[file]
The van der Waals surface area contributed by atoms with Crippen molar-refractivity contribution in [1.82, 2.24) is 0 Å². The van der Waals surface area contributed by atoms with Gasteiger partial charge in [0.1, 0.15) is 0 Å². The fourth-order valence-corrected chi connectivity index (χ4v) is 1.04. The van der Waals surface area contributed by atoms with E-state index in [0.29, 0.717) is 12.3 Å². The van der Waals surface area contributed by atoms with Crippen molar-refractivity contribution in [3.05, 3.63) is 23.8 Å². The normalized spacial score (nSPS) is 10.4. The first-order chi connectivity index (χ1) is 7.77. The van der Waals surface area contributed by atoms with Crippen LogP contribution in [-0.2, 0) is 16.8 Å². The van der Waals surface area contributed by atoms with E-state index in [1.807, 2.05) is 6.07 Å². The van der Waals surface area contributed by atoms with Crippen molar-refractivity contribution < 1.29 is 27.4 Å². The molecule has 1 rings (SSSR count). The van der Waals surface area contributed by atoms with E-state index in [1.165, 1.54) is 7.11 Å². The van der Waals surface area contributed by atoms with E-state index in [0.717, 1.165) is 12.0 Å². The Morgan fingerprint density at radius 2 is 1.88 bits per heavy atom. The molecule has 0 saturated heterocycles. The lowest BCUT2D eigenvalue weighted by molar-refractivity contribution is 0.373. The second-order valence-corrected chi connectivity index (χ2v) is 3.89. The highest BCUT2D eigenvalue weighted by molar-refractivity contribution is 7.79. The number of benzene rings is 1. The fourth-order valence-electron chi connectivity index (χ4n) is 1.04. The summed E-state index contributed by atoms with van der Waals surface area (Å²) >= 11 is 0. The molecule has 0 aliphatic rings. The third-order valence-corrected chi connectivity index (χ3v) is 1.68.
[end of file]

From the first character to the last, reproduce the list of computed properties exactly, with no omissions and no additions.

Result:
The van der Waals surface area contributed by atoms with Crippen molar-refractivity contribution in [1.82, 2.24) is 0 Å². The van der Waals surface area contributed by atoms with Gasteiger partial charge in [0.1, 0.15) is 0 Å². The fourth-order valence-corrected chi connectivity index (χ4v) is 1.04. The van der Waals surface area contributed by atoms with E-state index in [0.29, 0.717) is 12.3 Å². The van der Waals surface area contributed by atoms with Crippen molar-refractivity contribution in [3.05, 3.63) is 23.8 Å². The normalized spacial score (nSPS) is 10.4. The first-order chi connectivity index (χ1) is 7.77. The van der Waals surface area contributed by atoms with Crippen LogP contribution in [-0.2, 0) is 16.8 Å². The van der Waals surface area contributed by atoms with E-state index in [1.807, 2.05) is 6.07 Å². The van der Waals surface area contributed by atoms with Crippen molar-refractivity contribution < 1.29 is 27.4 Å². The molecule has 1 rings (SSSR count). The van der Waals surface area contributed by atoms with E-state index in [1.165, 1.54) is 7.11 Å². The van der Waals surface area contributed by atoms with E-state index in [0.717, 1.165) is 12.0 Å². The Morgan fingerprint density at radius 2 is 1.88 bits per heavy atom. The molecule has 0 saturated heterocycles. The lowest BCUT2D eigenvalue weighted by molar-refractivity contribution is 0.373. The second-order valence-corrected chi connectivity index (χ2v) is 3.89. The highest BCUT2D eigenvalue weighted by molar-refractivity contribution is 7.79. The number of benzene rings is 1. The fourth-order valence-electron chi connectivity index (χ4n) is 1.04. The summed E-state index contributed by atoms with van der Waals surface area (Å²) >= 11 is 0. The molecule has 0 aliphatic rings. The third-order valence-corrected chi connectivity index (χ3v) is 1.68.